Likes can never be hugs!

You liked my profile picture. You know I went on a holiday because you saw my Instagram picture from a beautiful beach. You assume I am rich because of the swanky surroundings in the pictures on my Snapchat stories. You gather that I live an enviable life because my super thoughtful tweets prove that I’ve gotten it together. You assume I have loads of money because insta, fb, twitter, snapchat shows that I spend a lot. Based on these social media updates, you’ve assumed that you know all about my mental, financial and physical condition. 

Wrong. You know nothing. My profile picture is nothing but a pretence. That beautiful photo of a beach is the one I clicked 5 years ago, a vacation that I’m probably still paying off on my credit card. My tweets are not a testament to my togetherness, on the contrary, they’re my dialogue with myself which is a testament to the fact that I’m holding onto sanity as tightly as I can. 

Now, don’t go jumping to conclusions. This is not a confession, this is not a rant. But just an observation. The above paragraphs apply to all of us. At least some parts of it do. Sometimes, we measure our achievements against the impossible benchmarks set by our peers on social media. We look at our timelines, and go through various emotions like excitement, happiness, envy, denial, jealousy and then self-loathing. I am guilty of it and you are too.

Then come folks who think that by the function of seeing your posts, they know everything. Well, they don’t. They only see what I want to show them. And most of us want to show a shiny happy life. However grimy and dark the surroundings, we compose a selfie to make sure that we look like we’re shining.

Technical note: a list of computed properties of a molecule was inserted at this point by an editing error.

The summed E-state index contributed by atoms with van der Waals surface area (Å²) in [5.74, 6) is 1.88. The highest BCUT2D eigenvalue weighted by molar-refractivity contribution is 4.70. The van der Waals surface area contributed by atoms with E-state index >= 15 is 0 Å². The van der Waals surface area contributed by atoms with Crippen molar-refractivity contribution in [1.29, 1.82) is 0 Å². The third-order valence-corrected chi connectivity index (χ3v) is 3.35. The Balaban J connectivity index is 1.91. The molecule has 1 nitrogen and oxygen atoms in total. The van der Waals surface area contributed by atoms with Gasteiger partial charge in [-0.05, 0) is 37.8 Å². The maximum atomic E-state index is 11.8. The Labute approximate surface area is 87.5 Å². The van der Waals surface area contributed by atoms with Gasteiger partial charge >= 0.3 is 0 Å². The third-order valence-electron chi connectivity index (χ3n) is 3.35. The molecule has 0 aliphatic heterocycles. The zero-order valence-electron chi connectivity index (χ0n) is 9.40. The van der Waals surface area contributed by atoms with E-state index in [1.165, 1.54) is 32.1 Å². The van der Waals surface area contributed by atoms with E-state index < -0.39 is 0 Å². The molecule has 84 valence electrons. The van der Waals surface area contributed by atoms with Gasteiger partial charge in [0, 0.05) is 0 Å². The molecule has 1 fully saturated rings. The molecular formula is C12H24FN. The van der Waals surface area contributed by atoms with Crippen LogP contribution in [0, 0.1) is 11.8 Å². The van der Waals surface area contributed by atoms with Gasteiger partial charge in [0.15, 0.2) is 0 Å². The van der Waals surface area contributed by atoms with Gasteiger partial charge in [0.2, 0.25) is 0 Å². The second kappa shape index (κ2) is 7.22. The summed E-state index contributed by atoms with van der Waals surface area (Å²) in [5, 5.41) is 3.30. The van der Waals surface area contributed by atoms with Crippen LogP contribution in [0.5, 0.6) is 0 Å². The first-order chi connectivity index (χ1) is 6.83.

Out of the 1700 odd people I’m connected (not going to say friends) with, not even 17 know that some mornings, I cannot get out of bed. So basically, less than 1 percent of my ‘friends’ on social media know the real shit that goes on in what is the real life wall of my life. Now you’ll say you blame me for posting hunky dory things. Please don’t! Well, first, I don’t owe any honesty to all these 1700 people. Would you go to a party and start talking to everyone like they’re your therapists? Would you stand in a town square to talk about just how miserable work is or how a break up was really hard? No, right? Second, if you share the real, deep, dark stuff, it is very likely that these ‘friends’ will stop interacting with you. There was a blogger who tried out posting bland, depressing thoughts to his social media as a social experiment and noticed a huge drop in interactions on posts (I can’t find the post, please share the link if you know what I am talking about). Why? Well remember in college when you had a hard time and stopped being your usual cheery self and most of your friends (except for those who really cared) stopped hanging with you? Same reason. People want cheer around them. They would rather not know your dark stuff unless you’re romanticising this dark stuff (that is a whole different post). Social media magnifies this college canteen behaviour. It also desensitises us. When a Marathi filmmaker posted a suicide note to Facebook, people actually liked that post. His last post following that note was, ‘are people even reading this post before liking it?’. 

That said, social media is not that bad! It’s a great way to connect with people. I have found some very close ad very dear friends on Twitter and reconnected with many old friends over Facebook. But that happened when we took our connections offline. 

So, instead of poking friends on fb, call them. Instead of sharing stories on snapchat, go sit on the beach and create real stories. There are dark times in life and friends, the real ones, are the only way to light them up and come out of it. So get offline, and show each other you care. Invest in real relationships, not numbers. Because likes can never feel as warm as a hug. And as someone who is lucky to have an on-demand, never ending supply of hugs, I can vouch for their effectiveness. 

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